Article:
Behold the .510 Beck.

Every year, somebody at SHOT comes out with a new freak round that’s supposed to do something that’s never been done before.  We’re not naming any names, but some of these .396MiniBigBlock options that involve necking down a .458 Lott and giving it the base of a .577 Snyder and adding a belt at 7mm Remington Ultra Magnum height…guys, give us a break.  Also, if you build the .396MiniBigBlock, give us royalties.  We need the money.

This year’s big-news crazy bullet is the .510 Beck.  And we’ll admit, our initial reaction was the usual eye-roll.  It’s a .50 calibre round, that fits in a .308 Winchester action, and uses a .308 base on the brass.  But why do you want to shoot 700 grain projectiles out of a gun built for .308?  Who cares if you can get a .50 into an AR-10?

It turns out that the big interest is from police marksmen, and once we heard the explanation, we had to agree, the .510 Beck might be something different than the usual flash-in-the-pan factory wildcats.  And here’s why: it works really, really, well, at something we’d never considered.  This is a hostage rescue round.

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But let’s go back a step or two.  The .510 Beck is a straight walled cartridge, designed around the .308, and specifically engineered to work in the AR-10.  The straight walls of the cartridge, aside from allowing the use of the .510 Beck in several US states with restrictive hunting regulations, make it easy to reload.  They also give the Beck a very shotgun-like recoil impulse, which should have surprised us less than it did: the .510 uses bullet weights ranging from 327 grain penetrators up to 710 grain mechanical-expansion subsonics.

Why are those weights significant?  Consider the shotgun slug: a straight-walled round with a bullet somewhere in the approximate range of one to one and a half ounces.  A 710 grain bullet is roughly 1.6 ounces; a 327 grain bullet is three quarters of an ounce.  A Remington 870 weighs, generally speaking, seven or eight pounds; an AR-10 with an optic and a full magazine could easily weigh nine or ten pounds, even if the base gun was a relatively light AR-10 like the DPMS G2.

The .510 Beck, then, shouldn’t surprise you when you find out the recoil feels very similar to a 20 gauge shotgun.  It’s there, all right, but it’s a shove, not a smack.  You could shoot a lot of it without hurting anything but your wallet.

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And that brings us to who wants to shoot it, and the answer is indeed police marksmen.  Not only will they not have to buy their own ammunition (thankfully, because we want them to be great shots with lots of practise), but they’re also shooters who make high stakes shots, at relatively short ranges, on targets with extremely limited exposure.

Let’s consider the classic hostage rescue problem: the target is thoroughly obscured behind a victim, and is actively trying to limit their exposure.  They’re almost invariably armed, and pointing a weapon at the victim.  The police marksman, then, is faced with a serious problem: can the hostage taker be disabled, even when they are almost entirely hidden behind an innocent victim?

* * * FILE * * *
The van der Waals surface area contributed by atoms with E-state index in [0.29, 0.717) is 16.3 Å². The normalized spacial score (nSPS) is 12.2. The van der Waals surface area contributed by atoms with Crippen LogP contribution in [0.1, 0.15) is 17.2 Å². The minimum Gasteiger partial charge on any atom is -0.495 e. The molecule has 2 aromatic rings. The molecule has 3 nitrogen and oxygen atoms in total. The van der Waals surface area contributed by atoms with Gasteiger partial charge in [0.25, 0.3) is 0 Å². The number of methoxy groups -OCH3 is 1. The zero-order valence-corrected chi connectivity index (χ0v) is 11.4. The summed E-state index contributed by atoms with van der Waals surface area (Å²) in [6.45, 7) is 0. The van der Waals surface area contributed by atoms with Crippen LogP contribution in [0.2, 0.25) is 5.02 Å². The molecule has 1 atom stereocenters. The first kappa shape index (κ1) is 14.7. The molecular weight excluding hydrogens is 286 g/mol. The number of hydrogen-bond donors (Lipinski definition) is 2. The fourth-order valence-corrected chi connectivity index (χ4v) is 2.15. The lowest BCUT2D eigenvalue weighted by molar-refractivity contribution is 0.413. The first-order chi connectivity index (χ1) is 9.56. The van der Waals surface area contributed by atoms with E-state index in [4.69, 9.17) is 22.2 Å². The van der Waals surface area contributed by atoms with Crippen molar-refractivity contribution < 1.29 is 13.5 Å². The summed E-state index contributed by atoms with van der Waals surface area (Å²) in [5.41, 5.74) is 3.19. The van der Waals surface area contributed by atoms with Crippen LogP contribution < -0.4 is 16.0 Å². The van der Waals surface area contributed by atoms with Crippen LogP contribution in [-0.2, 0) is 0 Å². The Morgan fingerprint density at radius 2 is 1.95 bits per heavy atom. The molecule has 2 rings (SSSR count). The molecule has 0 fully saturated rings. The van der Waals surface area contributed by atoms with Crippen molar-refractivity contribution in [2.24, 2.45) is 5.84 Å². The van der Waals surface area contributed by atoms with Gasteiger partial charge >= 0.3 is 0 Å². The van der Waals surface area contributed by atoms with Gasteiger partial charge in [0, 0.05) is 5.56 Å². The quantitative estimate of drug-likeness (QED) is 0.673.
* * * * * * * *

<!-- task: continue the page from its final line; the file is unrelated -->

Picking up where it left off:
There are only two ways to instantly render the hostage taker neutral: massive central nervous system disruption, preventing them from being able to carry out an attack on a hostage, or massive physical disruption to achieve the same goal.  Central nervous system disruption requires head or neck exposure and hostage takers may well be minimizing that exposure intentionally; it may also be that angles presented to the marksman limit the exposure incidentally.

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The remaining option is physical disruption of the limb controlling the weapon, and that is where the .510 Beck may provide a significant advantage.  The 710 grain subsonic round, with its mechanical expansion design, presents a massive destructive face to the target which may allow for sufficient tissue disruption to reliably disable a weapon arm even if the only exposure is the target’s shoulder.  Discussions between Calibre staff and police marksmen at SHOT Show 2016 repeatedly turned to this option, and we’re looking forward to seeing how testing progresses on this front.

Should the monster round see adoption by specialist law enforcement units, it’s likely that the round has a brighter future than many of the niche rounds that get introduced, only to disappear before the following year’s pilgrimage to the Sands Expo Center.

Certainly Beck Defense, the creators of the cartridge, have made excellent decisions in regards to industry partners in the support of the new round: Starline Brass has been brought on board to manufacture the cases, and Lancer has developed a 7-round magazine for the AR-10 which feeds with satisfying smoothness.

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And our own experience shooting the mighty fifty was almost intoxicatingly fun.  The sheer joy of blowing steel targets off their stands at 100 yards at Boulder City range was enough to risk the wrath of the range staff, who’d grown tired of replacing them, and the realization that some of the bullets were only losing 30 feet per second over that distance made us think that, tactical applications aside, this could be the ultimate brush-bucker round for going after moose.

We’re not making any guarantees, but we sure hope this round catches on.  The fun factor alone is just too hard to ignore.